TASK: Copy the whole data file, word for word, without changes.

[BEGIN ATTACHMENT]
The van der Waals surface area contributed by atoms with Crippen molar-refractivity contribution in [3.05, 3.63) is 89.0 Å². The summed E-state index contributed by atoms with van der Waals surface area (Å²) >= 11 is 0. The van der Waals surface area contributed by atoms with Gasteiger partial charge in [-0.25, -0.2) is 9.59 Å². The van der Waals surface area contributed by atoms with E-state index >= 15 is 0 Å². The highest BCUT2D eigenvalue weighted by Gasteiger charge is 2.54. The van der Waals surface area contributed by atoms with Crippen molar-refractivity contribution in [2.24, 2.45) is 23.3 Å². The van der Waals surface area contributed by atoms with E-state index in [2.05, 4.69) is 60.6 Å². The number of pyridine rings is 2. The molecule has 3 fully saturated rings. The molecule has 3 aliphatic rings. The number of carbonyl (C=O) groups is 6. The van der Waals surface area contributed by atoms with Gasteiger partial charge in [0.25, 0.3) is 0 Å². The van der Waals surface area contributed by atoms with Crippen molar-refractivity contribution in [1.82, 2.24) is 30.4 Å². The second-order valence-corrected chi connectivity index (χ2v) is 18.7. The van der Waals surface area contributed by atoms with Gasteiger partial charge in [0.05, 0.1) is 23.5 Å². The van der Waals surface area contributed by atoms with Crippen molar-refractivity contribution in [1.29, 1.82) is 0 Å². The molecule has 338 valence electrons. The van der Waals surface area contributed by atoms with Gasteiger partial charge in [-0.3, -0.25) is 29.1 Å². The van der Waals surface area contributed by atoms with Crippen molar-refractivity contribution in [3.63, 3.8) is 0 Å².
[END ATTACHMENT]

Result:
The van der Waals surface area contributed by atoms with Crippen molar-refractivity contribution in [3.05, 3.63) is 89.0 Å². The summed E-state index contributed by atoms with van der Waals surface area (Å²) >= 11 is 0. The van der Waals surface area contributed by atoms with Gasteiger partial charge in [-0.25, -0.2) is 9.59 Å². The van der Waals surface area contributed by atoms with E-state index >= 15 is 0 Å². The highest BCUT2D eigenvalue weighted by Gasteiger charge is 2.54. The van der Waals surface area contributed by atoms with Crippen molar-refractivity contribution in [2.24, 2.45) is 23.3 Å². The van der Waals surface area contributed by atoms with E-state index in [2.05, 4.69) is 60.6 Å². The number of pyridine rings is 2. The molecule has 3 fully saturated rings. The molecule has 3 aliphatic rings. The number of carbonyl (C=O) groups is 6. The van der Waals surface area contributed by atoms with Gasteiger partial charge in [0.25, 0.3) is 0 Å². The van der Waals surface area contributed by atoms with Crippen molar-refractivity contribution in [1.82, 2.24) is 30.4 Å². The second-order valence-corrected chi connectivity index (χ2v) is 18.7. The van der Waals surface area contributed by atoms with Gasteiger partial charge in [0.05, 0.1) is 23.5 Å². The van der Waals surface area contributed by atoms with Crippen molar-refractivity contribution in [1.29, 1.82) is 0 Å². The molecule has 338 valence electrons. The van der Waals surface area contributed by atoms with Gasteiger partial charge in [-0.3, -0.25) is 29.1 Å². The van der Waals surface area contributed by atoms with Crippen molar-refractivity contribution in [3.63, 3.8) is 0 Å².